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The Mississippi Choctaw were imported into Mississippi in 1902 and 1903 by land companies, among which was the Choctaw Investment Company, now defunct, and J. E. Arnold. They were herded in barracks around Ardmore and other places during 1902, 1903, and 1904: the small pox broke out among them and they died like sheep. Before they left Mississippi, contracts were made with them in which they agreed to prove up on their lands and sell them to the promoters.
The stockholders of the Choctaw Investment Company and other non-residents furnished the money and have stood the loss, but J. E. Arnold and Senator Owen are now pressing before the Court of Claims large amounts for allowances. To secure these claims if allowed J. E. Arnold has filed a lien upon almost every allotment of Mississippi Choctaw in these two nations. Congress has recognized these claims by permitting them to be litigated.1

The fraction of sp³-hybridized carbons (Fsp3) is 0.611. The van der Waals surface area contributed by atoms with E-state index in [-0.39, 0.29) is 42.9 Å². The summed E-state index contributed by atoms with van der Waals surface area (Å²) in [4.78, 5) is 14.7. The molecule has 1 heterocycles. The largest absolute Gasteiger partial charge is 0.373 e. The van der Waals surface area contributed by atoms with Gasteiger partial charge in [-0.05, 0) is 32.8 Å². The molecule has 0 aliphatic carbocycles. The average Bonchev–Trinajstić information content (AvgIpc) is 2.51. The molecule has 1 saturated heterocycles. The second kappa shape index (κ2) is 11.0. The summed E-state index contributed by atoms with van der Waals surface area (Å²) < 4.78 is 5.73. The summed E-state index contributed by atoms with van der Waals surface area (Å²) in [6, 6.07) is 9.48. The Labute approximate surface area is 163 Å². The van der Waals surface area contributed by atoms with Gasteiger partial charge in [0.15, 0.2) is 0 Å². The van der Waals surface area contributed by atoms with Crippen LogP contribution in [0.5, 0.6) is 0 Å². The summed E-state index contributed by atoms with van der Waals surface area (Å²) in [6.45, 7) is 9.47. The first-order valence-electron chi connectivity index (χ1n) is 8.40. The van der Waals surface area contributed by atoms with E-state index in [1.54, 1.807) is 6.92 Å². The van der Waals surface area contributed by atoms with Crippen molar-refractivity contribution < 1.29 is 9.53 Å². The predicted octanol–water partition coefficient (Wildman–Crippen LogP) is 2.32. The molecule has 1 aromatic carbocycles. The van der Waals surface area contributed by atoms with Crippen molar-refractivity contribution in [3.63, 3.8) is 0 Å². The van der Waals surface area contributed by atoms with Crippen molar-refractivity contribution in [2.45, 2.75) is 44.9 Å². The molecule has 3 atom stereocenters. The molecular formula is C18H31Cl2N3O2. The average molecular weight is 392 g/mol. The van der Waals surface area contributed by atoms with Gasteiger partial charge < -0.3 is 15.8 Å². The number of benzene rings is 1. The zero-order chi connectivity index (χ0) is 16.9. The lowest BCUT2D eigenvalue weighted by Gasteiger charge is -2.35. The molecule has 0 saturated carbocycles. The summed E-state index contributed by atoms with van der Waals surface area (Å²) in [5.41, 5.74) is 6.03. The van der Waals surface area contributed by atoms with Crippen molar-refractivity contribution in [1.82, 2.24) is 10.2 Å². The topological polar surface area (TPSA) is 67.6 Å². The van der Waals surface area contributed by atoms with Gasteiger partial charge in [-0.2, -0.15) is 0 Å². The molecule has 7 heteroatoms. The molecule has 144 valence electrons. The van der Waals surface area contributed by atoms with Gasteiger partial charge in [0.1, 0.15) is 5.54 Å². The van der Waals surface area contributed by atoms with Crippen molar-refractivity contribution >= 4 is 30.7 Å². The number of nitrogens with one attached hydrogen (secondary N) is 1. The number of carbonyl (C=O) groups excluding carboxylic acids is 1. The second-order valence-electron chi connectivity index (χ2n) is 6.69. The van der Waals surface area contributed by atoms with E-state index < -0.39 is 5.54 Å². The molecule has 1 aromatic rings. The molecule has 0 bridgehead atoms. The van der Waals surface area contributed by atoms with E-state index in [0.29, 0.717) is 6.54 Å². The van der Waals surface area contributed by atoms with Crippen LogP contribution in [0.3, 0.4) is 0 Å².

Lorraine was kind enough to furnish the 2 papers he has of her great, great, great grandmother from 1919, that she signed in Pottsville, Texas.
Morehead, Warren King. <cite>The American Indian in the US</cite>, 1850-1914. ↩